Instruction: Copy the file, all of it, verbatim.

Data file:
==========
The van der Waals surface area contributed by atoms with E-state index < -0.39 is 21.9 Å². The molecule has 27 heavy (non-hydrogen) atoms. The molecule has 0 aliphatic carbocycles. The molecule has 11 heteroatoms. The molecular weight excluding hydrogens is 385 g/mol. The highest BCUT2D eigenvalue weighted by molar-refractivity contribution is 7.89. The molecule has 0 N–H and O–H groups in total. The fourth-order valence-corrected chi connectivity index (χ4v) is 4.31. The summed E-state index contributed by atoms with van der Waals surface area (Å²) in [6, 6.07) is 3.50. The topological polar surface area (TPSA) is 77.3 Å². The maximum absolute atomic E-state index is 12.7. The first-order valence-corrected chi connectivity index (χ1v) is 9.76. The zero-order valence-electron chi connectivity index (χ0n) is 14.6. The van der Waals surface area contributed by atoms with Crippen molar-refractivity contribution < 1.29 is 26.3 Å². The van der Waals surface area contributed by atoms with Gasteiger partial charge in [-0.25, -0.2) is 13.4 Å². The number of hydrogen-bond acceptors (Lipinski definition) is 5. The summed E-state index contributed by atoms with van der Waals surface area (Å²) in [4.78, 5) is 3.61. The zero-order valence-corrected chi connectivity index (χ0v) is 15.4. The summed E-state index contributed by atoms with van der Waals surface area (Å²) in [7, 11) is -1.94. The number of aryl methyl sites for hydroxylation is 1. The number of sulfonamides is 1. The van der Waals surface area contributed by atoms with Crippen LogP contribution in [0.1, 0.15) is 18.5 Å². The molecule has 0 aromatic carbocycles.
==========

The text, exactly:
The van der Waals surface area contributed by atoms with E-state index < -0.39 is 21.9 Å². The molecule has 27 heavy (non-hydrogen) atoms. The molecule has 0 aliphatic carbocycles. The molecule has 11 heteroatoms. The molecular weight excluding hydrogens is 385 g/mol. The highest BCUT2D eigenvalue weighted by molar-refractivity contribution is 7.89. The molecule has 0 N–H and O–H groups in total. The fourth-order valence-corrected chi connectivity index (χ4v) is 4.31. The summed E-state index contributed by atoms with van der Waals surface area (Å²) in [6, 6.07) is 3.50. The topological polar surface area (TPSA) is 77.3 Å². The maximum absolute atomic E-state index is 12.7. The first-order valence-corrected chi connectivity index (χ1v) is 9.76. The zero-order valence-electron chi connectivity index (χ0n) is 14.6. The van der Waals surface area contributed by atoms with Crippen molar-refractivity contribution < 1.29 is 26.3 Å². The van der Waals surface area contributed by atoms with Gasteiger partial charge in [-0.25, -0.2) is 13.4 Å². The number of hydrogen-bond acceptors (Lipinski definition) is 5. The summed E-state index contributed by atoms with van der Waals surface area (Å²) in [4.78, 5) is 3.61. The zero-order valence-corrected chi connectivity index (χ0v) is 15.4. The summed E-state index contributed by atoms with van der Waals surface area (Å²) in [7, 11) is -1.94. The number of aryl methyl sites for hydroxylation is 1. The number of sulfonamides is 1. The van der Waals surface area contributed by atoms with Crippen LogP contribution in [0.1, 0.15) is 18.5 Å². The molecule has 0 aromatic carbocycles.